The international effort to curb man-made emissions of greenhouse gases � as enshrined in the Kyoto protocol � is a miserable failure that needs to be swept away and replaced, according to a new report.

Climate policy after 2012, when the Kyoto agreement comes to an end, will disintegrate unless the principles behind the present treaty are overhauled and a new approach is taken, says the study, published in the journal Nature. "The Kyoto protocol... as an instrument for achieving emissions reductions, has failed," it says.

"It has produced no demonstrable reductions in emissions or even in anticipated emissions growth." Gwyn Prins, of the London School of Economics, and Steve Rayner, of Oxford University, criticise Kyoto for being the wrong tool for controlling emissions.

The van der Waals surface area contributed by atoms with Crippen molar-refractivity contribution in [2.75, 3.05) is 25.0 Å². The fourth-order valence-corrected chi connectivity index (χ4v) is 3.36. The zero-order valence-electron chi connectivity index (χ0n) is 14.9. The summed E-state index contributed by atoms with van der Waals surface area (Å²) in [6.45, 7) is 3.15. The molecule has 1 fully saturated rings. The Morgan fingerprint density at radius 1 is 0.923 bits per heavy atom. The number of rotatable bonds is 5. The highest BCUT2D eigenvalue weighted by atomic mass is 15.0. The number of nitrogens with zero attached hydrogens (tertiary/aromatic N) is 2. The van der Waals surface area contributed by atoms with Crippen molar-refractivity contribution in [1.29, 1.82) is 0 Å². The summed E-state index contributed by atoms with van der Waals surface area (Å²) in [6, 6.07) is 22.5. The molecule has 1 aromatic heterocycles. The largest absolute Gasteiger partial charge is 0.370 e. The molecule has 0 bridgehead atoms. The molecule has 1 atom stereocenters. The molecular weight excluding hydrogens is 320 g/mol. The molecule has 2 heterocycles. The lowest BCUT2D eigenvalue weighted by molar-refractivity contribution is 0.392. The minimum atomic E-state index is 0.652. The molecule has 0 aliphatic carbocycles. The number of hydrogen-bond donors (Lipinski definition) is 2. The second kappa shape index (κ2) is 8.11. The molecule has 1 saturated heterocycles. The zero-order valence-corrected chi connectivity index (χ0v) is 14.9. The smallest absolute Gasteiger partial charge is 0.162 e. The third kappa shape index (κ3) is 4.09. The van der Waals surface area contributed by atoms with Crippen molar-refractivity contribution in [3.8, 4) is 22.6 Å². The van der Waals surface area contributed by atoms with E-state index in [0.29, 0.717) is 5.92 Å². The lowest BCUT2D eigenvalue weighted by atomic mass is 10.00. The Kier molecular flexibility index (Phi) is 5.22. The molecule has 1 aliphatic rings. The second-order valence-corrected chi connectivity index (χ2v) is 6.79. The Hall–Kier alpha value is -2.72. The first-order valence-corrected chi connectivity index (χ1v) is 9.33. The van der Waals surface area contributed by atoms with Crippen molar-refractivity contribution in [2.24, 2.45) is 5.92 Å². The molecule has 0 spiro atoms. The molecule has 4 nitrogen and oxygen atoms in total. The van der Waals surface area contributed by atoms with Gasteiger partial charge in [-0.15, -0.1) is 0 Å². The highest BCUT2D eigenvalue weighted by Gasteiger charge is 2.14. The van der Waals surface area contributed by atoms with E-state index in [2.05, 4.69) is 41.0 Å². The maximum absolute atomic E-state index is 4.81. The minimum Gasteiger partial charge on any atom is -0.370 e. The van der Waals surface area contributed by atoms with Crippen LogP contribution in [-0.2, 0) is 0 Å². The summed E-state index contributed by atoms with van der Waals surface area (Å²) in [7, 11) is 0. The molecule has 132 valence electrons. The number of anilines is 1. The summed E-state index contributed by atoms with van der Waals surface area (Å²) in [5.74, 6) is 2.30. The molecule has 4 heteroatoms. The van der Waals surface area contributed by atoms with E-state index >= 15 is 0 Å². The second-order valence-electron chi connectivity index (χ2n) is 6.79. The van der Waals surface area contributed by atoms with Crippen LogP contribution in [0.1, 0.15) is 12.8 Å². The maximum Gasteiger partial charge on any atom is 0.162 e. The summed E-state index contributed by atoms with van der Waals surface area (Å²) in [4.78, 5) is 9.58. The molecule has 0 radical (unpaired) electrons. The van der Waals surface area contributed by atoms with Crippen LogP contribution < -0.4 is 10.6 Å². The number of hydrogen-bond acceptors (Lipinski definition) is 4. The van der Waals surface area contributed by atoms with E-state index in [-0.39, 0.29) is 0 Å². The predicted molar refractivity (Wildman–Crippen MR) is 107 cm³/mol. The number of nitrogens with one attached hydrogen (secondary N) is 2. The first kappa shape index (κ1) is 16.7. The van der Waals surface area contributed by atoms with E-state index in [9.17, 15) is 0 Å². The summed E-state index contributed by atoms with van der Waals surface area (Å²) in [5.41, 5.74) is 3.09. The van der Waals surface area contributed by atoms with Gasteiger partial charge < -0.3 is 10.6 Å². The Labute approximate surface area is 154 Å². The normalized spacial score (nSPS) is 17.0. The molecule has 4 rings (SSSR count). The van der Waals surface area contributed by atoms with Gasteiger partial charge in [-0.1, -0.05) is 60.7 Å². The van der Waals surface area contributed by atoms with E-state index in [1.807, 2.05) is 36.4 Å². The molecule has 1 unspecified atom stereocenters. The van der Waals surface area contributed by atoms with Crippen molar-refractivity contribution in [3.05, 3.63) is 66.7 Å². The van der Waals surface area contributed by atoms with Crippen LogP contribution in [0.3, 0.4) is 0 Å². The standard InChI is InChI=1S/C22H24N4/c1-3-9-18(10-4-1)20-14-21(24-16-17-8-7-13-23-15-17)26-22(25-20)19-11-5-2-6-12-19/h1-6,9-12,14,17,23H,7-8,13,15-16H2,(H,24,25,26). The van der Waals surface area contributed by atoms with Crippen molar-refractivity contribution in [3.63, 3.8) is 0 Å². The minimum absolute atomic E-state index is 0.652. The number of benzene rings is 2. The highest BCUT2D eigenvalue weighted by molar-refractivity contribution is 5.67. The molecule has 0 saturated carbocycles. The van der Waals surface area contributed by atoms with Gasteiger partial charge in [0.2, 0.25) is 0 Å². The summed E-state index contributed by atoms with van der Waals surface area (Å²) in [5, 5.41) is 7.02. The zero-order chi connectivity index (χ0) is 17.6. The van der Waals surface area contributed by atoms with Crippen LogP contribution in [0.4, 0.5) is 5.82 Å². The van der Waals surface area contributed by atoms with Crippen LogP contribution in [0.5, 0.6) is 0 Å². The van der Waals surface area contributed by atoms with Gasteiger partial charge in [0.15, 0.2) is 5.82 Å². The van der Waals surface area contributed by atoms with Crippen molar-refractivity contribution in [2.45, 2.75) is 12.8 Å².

Too often, they say, its failure is blamed on the US and Australia for not signing up to it. They argue that the protocol was misconceived from the start because it was based on previous international treaties to protect the ozone layer, to stop acid rain and to control the proliferation of nuclear weapons.

"This borrowing simply failed to accommodate the complexity of the climate-change issue," they say. "Kyoto has failed... also because it has stifled discussion of alternative policy approaches."


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